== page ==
Family Life after 1972

My more astute readers might have observed that I have not included any stories about my family life once I became a young husband and father. Interracial marriages in 1972 were not common nor well accepted in many circles. Societal stresses, professional pressures and cultural differences in child-rearing created a lot of disharmony, divisiveness and ultimately a divorce in 1994. Like many parents, there are things that I wish that I had done differently, but I am immensely proud of my three children, all well-educated, accomplished adults now. They and my equally accomplished two step-sons are beautiful human beings, making significant contributions, not the least of which is providing Linnea and me eight amazing grandchildren ranging in age from nearly one year old to twelve years old. I have told all our children that their childhood is their story to tell; obviously, each will have his/her own unique perspective. Stand by!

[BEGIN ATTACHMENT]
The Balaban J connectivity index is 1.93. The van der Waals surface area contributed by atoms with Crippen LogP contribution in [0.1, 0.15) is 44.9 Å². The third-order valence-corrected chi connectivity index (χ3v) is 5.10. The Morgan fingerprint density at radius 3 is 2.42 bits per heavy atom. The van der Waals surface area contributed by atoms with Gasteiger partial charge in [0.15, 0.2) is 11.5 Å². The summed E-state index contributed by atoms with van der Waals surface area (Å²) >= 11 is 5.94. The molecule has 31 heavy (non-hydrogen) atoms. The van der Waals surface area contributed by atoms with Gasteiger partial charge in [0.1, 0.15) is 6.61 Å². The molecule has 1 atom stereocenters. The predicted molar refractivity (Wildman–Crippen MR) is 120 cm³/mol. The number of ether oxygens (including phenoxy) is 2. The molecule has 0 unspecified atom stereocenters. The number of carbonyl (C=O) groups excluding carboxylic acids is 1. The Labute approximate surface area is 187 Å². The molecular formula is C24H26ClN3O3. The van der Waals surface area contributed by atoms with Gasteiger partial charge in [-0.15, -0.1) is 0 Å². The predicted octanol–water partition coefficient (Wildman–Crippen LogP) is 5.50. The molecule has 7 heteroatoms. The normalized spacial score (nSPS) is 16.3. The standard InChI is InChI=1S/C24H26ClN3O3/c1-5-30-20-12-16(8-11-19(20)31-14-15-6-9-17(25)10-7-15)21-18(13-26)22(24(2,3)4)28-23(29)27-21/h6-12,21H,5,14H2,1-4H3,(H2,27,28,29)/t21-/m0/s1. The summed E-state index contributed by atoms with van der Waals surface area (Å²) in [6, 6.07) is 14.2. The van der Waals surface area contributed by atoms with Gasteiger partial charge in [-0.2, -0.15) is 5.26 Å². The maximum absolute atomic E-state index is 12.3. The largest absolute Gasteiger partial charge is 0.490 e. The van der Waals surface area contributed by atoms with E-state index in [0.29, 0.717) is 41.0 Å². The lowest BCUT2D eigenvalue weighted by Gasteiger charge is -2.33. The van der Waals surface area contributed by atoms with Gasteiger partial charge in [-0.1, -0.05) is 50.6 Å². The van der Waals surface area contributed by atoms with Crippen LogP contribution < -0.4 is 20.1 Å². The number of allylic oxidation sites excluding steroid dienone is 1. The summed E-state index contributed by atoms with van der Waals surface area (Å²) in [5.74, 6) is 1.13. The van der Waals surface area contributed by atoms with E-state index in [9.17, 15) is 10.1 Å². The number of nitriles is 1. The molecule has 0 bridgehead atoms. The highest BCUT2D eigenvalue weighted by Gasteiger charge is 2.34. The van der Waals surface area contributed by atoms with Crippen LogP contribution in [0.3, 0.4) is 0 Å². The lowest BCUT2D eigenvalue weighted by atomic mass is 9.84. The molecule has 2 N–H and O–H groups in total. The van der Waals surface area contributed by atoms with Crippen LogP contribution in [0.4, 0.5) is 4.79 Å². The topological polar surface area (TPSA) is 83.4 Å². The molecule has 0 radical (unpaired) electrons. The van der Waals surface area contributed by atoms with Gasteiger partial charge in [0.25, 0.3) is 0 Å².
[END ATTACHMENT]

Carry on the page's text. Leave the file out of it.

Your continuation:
While I’ve touched on some travels that our family did after we came to America since my dad wanted to introduce us to all the national parks, the travels that I did with my own children tended to focus on locations that provided summer water sports and winter snow sports. For many reasons, we didn’t engage in a lot of sight-seeing. After Linnea and I married in 1995, we were fortunate to have excuses to travel for family weddings and graduations all around the USA, including Alaska and Hawaii and then off to Europe when our oldest embarked on a career as an Army officer and provided a home base for us overseas. Spending lots of time in Germany gave me an opportunity to practice my high school German which tended to create more problems than solve them! On our last trip to Europe we had a harrowing experience with the Budapest transit gendarmes who, because we couldn’t read the instructions, told us we failed to get our train ticket stamped and therefore seized our passports until we basically had to pay them a generous bribe. It was a very distressing late-night scene and discouraged us from using any public transportation while visiting Hungary. A gotcha trap! Attending a batch of plays in London and a series of operas in Vienna were also real treats. Besides our trips to China, where luckily language was not an issue, our most memorable adventures were exploring Machu Picchu and the Galapagos. That was a very special tour.

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